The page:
Very often, the music of women composers is condemned to particular concerts "For Women Composers Only". Rather than promoting their creativity, this practice gives the impression that women composers need special assistance, that their music is inferior, and that they require affirmative action. Instead, their music should be allowed to stand on its own, interdependent with music of men composers, especially their colleagues: those with whom they interact and share influence. Clara Schumann performed extensively and studied piano, voice, violin, instrumentation, wrote, and published music. Her playing was characterized by technical mastery, interpretation, and a depth of feeling. All her compositions date from 1853 or before, including twenty-nine songs, three partsongs, four pieces for piano and orchestra, twenty pieces for solo piano, and three piano concertos by Beethoven and Mozart. Only her love for her husband Robert Schumann surpassed her passion for music. Clara Schumann was as a champion and interpreter of the music of her husband Robert Schumann and Johannes Brahms, and was a direct influence on their music.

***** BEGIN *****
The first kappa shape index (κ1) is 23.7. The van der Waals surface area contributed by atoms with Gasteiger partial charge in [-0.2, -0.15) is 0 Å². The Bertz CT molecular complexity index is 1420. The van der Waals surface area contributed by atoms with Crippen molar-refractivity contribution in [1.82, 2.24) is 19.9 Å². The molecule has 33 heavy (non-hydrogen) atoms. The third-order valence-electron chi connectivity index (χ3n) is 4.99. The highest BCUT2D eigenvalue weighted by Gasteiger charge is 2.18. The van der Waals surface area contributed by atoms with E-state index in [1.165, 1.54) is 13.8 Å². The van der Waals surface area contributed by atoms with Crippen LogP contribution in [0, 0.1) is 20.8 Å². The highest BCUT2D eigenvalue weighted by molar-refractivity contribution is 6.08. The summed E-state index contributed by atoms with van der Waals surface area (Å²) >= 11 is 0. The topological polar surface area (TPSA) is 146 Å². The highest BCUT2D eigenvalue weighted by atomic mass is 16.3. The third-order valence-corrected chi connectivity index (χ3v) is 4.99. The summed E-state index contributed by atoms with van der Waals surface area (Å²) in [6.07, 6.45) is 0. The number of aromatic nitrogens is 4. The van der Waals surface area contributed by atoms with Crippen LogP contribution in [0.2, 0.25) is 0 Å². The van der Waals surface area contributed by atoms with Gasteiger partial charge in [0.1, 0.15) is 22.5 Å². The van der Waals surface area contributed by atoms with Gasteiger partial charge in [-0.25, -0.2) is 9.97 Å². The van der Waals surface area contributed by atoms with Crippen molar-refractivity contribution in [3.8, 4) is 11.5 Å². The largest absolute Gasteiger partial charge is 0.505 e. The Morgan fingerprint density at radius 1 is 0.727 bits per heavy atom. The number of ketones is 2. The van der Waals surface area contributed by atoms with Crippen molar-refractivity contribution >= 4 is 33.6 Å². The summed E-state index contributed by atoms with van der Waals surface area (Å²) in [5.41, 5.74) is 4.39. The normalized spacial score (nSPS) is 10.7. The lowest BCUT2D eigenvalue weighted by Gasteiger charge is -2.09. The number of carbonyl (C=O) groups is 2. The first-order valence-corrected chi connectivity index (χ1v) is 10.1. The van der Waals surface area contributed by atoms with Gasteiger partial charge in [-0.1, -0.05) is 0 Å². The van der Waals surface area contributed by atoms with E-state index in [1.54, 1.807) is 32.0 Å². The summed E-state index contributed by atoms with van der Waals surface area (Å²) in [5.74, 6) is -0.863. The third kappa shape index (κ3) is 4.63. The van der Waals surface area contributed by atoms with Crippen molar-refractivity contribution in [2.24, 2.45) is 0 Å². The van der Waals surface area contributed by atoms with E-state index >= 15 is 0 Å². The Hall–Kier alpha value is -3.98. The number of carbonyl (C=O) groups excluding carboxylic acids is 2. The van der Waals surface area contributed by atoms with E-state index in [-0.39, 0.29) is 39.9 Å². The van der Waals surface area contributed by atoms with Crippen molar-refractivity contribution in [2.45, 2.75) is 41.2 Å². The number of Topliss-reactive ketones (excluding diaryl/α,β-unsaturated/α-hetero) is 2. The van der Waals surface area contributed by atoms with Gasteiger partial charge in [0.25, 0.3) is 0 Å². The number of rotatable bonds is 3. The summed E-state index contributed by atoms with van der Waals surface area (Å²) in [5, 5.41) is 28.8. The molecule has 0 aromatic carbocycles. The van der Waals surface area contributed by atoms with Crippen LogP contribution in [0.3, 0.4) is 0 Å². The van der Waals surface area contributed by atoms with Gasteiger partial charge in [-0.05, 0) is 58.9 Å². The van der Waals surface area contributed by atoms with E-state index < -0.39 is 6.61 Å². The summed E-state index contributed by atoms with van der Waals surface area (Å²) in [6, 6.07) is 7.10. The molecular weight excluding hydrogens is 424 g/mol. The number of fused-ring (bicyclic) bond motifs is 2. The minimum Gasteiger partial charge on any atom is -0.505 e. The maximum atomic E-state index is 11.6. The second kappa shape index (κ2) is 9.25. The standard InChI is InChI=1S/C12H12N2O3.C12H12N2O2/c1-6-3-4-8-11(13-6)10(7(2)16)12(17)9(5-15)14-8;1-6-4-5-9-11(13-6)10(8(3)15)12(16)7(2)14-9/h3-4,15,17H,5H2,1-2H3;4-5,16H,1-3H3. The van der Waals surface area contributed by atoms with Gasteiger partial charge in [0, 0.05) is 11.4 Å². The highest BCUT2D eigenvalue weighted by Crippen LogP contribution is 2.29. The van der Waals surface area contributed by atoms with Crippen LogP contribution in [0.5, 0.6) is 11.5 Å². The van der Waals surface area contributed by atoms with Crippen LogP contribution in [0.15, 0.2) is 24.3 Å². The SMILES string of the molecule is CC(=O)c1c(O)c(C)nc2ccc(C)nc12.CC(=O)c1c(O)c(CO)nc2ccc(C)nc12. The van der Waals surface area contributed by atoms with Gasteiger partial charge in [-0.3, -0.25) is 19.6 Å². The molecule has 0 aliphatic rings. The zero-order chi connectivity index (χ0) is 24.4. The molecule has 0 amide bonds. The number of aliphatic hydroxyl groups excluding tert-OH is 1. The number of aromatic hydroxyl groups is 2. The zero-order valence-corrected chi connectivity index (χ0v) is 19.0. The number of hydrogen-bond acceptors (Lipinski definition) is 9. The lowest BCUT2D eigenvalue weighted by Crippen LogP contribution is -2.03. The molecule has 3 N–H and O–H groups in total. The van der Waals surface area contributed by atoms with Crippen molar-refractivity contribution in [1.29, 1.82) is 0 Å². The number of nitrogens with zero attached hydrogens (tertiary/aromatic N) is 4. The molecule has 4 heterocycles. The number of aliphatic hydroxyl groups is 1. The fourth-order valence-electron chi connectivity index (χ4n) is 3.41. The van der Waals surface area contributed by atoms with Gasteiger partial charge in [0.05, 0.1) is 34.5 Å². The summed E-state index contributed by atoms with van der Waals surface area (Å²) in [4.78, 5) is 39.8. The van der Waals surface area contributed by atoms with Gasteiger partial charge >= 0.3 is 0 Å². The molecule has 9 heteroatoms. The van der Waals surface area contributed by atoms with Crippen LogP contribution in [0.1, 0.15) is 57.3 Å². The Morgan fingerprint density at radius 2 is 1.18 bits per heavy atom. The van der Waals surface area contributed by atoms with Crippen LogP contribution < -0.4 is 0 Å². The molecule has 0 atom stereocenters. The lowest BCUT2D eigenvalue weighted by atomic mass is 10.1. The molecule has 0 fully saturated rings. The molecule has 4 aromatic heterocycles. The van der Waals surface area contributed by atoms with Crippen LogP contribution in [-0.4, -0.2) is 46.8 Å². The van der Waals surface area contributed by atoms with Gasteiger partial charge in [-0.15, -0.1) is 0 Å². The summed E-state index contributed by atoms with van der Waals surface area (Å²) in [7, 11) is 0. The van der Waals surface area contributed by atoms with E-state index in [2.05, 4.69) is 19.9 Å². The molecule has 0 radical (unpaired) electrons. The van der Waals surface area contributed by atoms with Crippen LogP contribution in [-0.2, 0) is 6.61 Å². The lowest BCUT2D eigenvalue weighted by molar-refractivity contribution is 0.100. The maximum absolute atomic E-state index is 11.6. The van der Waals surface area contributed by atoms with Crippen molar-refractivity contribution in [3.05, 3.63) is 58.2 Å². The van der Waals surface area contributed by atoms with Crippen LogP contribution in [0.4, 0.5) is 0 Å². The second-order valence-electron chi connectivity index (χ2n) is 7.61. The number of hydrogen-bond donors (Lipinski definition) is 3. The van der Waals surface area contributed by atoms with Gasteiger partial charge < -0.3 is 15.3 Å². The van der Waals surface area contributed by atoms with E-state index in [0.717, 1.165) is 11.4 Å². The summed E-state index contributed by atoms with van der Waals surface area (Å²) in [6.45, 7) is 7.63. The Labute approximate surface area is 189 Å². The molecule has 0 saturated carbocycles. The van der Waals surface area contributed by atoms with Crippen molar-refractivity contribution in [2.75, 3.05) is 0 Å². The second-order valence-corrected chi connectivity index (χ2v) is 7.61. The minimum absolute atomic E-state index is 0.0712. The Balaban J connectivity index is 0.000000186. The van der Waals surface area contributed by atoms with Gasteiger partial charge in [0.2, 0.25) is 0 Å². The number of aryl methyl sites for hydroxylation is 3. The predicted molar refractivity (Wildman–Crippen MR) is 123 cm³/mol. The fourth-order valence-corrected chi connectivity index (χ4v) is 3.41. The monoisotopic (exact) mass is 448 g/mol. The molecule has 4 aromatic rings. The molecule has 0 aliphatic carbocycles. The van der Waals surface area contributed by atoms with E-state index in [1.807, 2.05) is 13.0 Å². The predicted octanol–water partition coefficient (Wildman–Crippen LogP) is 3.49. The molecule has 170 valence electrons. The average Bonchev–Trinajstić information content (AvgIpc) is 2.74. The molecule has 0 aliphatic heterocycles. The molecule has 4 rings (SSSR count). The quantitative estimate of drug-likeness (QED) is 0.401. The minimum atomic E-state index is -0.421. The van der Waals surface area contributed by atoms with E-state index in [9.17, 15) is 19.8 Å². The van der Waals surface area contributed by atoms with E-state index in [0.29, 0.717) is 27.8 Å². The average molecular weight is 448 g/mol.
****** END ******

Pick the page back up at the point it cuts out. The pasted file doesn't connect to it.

Clara Schumann was born September 13, 1819 to Marianne and Frederick Wieck (pronounced Veek), in the German city of Leipzig. Frederick chose the name Clara for his child, a name that means bright, or shining. From the time of her birth, Frederick made a decision that Clara would one day grow into a great musician, a virtuoso.
Clara's father was a music teacher, and in the nineteenth century, since there were no radios nor televisions, at night families would entertain each other with conversation, "parlor games" like cards or charades, and music. In a city with so many music lovers, an ambitious piano teacher like Frederick found no shortage of students. All day long, "proper" young men and women streamed in and out of the Wiecks" house. Clara's mother, Marianne, taught piano, also.